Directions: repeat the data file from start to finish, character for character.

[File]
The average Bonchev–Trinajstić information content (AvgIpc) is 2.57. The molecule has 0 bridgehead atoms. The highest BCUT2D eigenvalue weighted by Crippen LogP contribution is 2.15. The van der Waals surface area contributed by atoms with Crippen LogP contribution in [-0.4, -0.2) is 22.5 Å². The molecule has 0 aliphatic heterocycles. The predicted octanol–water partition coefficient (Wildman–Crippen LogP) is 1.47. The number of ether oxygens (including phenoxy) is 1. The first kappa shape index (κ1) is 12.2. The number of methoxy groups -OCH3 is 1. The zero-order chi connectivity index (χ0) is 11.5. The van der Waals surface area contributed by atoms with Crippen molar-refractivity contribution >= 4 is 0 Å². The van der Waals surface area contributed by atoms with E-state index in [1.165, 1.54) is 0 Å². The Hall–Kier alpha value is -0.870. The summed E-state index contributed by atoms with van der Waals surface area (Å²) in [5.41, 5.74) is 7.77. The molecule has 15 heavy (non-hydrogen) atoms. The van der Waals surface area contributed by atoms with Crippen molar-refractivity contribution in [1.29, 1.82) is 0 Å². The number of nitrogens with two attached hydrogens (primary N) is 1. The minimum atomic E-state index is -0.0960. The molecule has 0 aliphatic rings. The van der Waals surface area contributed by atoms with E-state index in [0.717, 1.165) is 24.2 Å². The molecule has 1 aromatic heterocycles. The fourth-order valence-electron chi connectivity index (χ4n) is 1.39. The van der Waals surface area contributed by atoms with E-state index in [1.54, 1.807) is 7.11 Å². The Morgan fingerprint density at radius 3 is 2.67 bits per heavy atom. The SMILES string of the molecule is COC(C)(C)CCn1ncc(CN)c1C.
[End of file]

The average Bonchev–Trinajstić information content (AvgIpc) is 2.57. The molecule has 0 bridgehead atoms. The highest BCUT2D eigenvalue weighted by Crippen LogP contribution is 2.15. The van der Waals surface area contributed by atoms with Crippen LogP contribution in [-0.4, -0.2) is 22.5 Å². The molecule has 0 aliphatic heterocycles. The predicted octanol–water partition coefficient (Wildman–Crippen LogP) is 1.47. The number of ether oxygens (including phenoxy) is 1. The first kappa shape index (κ1) is 12.2. The number of methoxy groups -OCH3 is 1. The zero-order chi connectivity index (χ0) is 11.5. The van der Waals surface area contributed by atoms with Crippen molar-refractivity contribution >= 4 is 0 Å². The van der Waals surface area contributed by atoms with E-state index in [1.165, 1.54) is 0 Å². The Hall–Kier alpha value is -0.870. The summed E-state index contributed by atoms with van der Waals surface area (Å²) in [5.41, 5.74) is 7.77. The molecule has 15 heavy (non-hydrogen) atoms. The van der Waals surface area contributed by atoms with Crippen molar-refractivity contribution in [1.29, 1.82) is 0 Å². The number of nitrogens with two attached hydrogens (primary N) is 1. The minimum atomic E-state index is -0.0960. The molecule has 0 aliphatic rings. The van der Waals surface area contributed by atoms with E-state index in [0.717, 1.165) is 24.2 Å². The molecule has 1 aromatic heterocycles. The fourth-order valence-electron chi connectivity index (χ4n) is 1.39. The van der Waals surface area contributed by atoms with E-state index in [1.54, 1.807) is 7.11 Å². The Morgan fingerprint density at radius 3 is 2.67 bits per heavy atom. The SMILES string of the molecule is COC(C)(C)CCn1ncc(CN)c1C.